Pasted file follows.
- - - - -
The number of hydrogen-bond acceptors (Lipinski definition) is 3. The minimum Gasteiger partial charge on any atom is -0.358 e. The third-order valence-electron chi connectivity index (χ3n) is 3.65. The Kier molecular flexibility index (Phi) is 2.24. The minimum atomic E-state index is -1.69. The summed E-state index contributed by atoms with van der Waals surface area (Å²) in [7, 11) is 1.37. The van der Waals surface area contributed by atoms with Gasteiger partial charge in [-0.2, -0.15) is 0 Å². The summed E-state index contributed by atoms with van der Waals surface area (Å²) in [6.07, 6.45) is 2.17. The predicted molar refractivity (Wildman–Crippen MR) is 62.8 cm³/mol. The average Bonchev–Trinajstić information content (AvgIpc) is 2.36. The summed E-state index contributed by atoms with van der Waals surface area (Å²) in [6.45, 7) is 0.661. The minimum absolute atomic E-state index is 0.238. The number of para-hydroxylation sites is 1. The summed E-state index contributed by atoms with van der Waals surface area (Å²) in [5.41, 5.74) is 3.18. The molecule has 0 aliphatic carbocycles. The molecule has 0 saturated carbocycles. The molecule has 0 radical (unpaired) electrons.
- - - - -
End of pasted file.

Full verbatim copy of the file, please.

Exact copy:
The number of hydrogen-bond acceptors (Lipinski definition) is 3. The minimum Gasteiger partial charge on any atom is -0.358 e. The third-order valence-electron chi connectivity index (χ3n) is 3.65. The Kier molecular flexibility index (Phi) is 2.24. The minimum atomic E-state index is -1.69. The summed E-state index contributed by atoms with van der Waals surface area (Å²) in [7, 11) is 1.37. The van der Waals surface area contributed by atoms with Gasteiger partial charge in [-0.2, -0.15) is 0 Å². The summed E-state index contributed by atoms with van der Waals surface area (Å²) in [6.07, 6.45) is 2.17. The predicted molar refractivity (Wildman–Crippen MR) is 62.8 cm³/mol. The average Bonchev–Trinajstić information content (AvgIpc) is 2.36. The summed E-state index contributed by atoms with van der Waals surface area (Å²) in [6.45, 7) is 0.661. The minimum absolute atomic E-state index is 0.238. The number of para-hydroxylation sites is 1. The summed E-state index contributed by atoms with van der Waals surface area (Å²) in [5.41, 5.74) is 3.18. The molecule has 0 aliphatic carbocycles. The molecule has 0 saturated carbocycles. The molecule has 0 radical (unpaired) electrons.